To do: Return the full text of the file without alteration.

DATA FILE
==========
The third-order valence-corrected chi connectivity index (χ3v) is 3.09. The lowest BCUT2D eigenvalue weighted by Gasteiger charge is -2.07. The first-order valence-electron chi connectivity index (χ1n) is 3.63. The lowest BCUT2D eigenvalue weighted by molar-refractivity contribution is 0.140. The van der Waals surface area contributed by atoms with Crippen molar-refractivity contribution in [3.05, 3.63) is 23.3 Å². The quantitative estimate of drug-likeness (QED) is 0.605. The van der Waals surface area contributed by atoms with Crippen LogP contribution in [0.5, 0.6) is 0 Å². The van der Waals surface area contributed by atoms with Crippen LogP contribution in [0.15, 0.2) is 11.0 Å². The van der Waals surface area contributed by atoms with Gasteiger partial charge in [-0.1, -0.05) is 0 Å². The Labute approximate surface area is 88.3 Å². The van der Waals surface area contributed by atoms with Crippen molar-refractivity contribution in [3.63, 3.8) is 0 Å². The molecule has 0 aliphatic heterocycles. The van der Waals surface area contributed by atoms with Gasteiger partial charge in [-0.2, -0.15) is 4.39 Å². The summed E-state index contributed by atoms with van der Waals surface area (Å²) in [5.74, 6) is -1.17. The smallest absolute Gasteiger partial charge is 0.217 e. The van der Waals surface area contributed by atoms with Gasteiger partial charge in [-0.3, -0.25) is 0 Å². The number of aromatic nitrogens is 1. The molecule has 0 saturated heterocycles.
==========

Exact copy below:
The third-order valence-corrected chi connectivity index (χ3v) is 3.09. The lowest BCUT2D eigenvalue weighted by Gasteiger charge is -2.07. The first-order valence-electron chi connectivity index (χ1n) is 3.63. The lowest BCUT2D eigenvalue weighted by molar-refractivity contribution is 0.140. The van der Waals surface area contributed by atoms with Crippen molar-refractivity contribution in [3.05, 3.63) is 23.3 Å². The quantitative estimate of drug-likeness (QED) is 0.605. The van der Waals surface area contributed by atoms with Crippen LogP contribution in [0.5, 0.6) is 0 Å². The van der Waals surface area contributed by atoms with Crippen LogP contribution in [0.15, 0.2) is 11.0 Å². The van der Waals surface area contributed by atoms with Gasteiger partial charge in [-0.1, -0.05) is 0 Å². The Labute approximate surface area is 88.3 Å². The van der Waals surface area contributed by atoms with Crippen molar-refractivity contribution in [3.63, 3.8) is 0 Å². The molecule has 0 aliphatic heterocycles. The van der Waals surface area contributed by atoms with Gasteiger partial charge in [-0.2, -0.15) is 4.39 Å². The summed E-state index contributed by atoms with van der Waals surface area (Å²) in [5.74, 6) is -1.17. The smallest absolute Gasteiger partial charge is 0.217 e. The van der Waals surface area contributed by atoms with Gasteiger partial charge in [-0.3, -0.25) is 0 Å². The number of aromatic nitrogens is 1. The molecule has 0 saturated heterocycles.